Corrie's Samia Ghadie is bringing her own touch of glamour to East Cheshire Hospice's fund
PUBLISHED: 14:32 13 September 2011 | UPDATED: 15:12 04 April 2016
Coronation Street's Samia Ghadie is bringing her own touch of glamour to East Cheshire Hospice's fundraising campaign. She shares her style and beauty secrets with us<br/>WORDS BY AMANDA GRIFFITHS
She may play a hairdresser but Samia Ghadie admits she’s always being told off by her own hair stylist for using ‘any old product that’s in the cupboard’ on her own tresses!
‘It’s terrible,’ laughs the 29 year-old mother-of-one who lives in Wilmslow. ‘I’m always getting told off by my hairdresser for not using ‘good’ shampoos; I just use whatever is in the bathroom really!
‘I have to say I swear by Elnett hairspray; that’s my saving grace! My hair is quite wavy and tends to frizz up if it gets damp.’
Samia’s on-screen character, Maria Connor, is always immaculately dressed without a hair out of place, so does being on one of the nation’s most popular soaps mean that Samia feels the pressure to keep up appearances off screen as well?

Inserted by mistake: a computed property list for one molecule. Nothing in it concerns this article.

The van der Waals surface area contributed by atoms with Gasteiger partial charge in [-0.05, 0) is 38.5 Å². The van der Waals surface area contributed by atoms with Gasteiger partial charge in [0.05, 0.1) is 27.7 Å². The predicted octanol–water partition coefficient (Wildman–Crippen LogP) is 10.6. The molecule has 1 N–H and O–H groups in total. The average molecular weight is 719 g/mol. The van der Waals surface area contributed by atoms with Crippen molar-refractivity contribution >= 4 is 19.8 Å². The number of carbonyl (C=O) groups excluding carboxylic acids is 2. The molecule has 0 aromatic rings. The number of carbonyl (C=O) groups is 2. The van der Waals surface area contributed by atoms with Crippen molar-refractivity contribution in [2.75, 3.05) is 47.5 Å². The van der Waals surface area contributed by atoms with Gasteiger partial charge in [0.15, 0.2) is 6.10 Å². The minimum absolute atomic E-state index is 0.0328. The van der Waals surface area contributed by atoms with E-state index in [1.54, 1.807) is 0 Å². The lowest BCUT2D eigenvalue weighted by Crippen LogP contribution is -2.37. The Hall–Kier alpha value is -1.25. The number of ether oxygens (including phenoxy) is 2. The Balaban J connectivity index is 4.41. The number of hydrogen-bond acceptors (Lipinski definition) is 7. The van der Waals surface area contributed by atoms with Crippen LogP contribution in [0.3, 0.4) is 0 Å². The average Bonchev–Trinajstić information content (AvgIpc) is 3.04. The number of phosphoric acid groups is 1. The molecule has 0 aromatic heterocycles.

‘Obviously you do feel more pressure knowing you could get photographed; certainly more than if you were just working in an office; but you get used to it over the years.
‘To be honest off the set I tend to dress in comfortable clothes and shoes, especially when you’re running after a two year old!
‘I have made hundreds of fashion mistakes over the years and having grown up on Coronation Street it means I’ve made them all in the public eye. I remember one year at the Baftas, I was only about 18 and wore jeans with a blue corset top with ‘I love freedom’ and the American flag on the back. Looking back that was a pretty bad move.
‘I also had blue hair extensions. I think the only reason I got away with it was because I was so young. I wouldn’t dream of wearing that now,’ she laughs.
Having blossomed on our screens from a kennel maid mainly dressing in jeans and jumpers to a glamorous hairdresser, with some dramatic storylines under her belt, it’s no wonder Samia has, over the years, been nominated for her fair share of ‘sexiest actress’ awards.
While she is flattered by these she also downplays them: ‘It’s daft really! Obviously it’s nice to be nominated and flattering that people think of you in that way, but I try not to place any importance on them!’
As one of several glamorous characters currently on The Street, does Samia have any tips for people out there keen to imitate her seemingly effortless style?
‘I’d say don’t just go for whatever is in fashion, go for what suits you and your body shape,’ she says, which is exactly what she does.
‘I dress for me and don’t really dress in really high fashion stuff; I tend to play it safe and go for the classics,’ she says. ‘I choose things that are never going to go out of fashion. I’d always advocate a classic piece, that way you can mix and match.
‘I tend to shop mostly on the high street, because it’s just so good and I can’t really justify spending money on designer labels. I really like French Connection.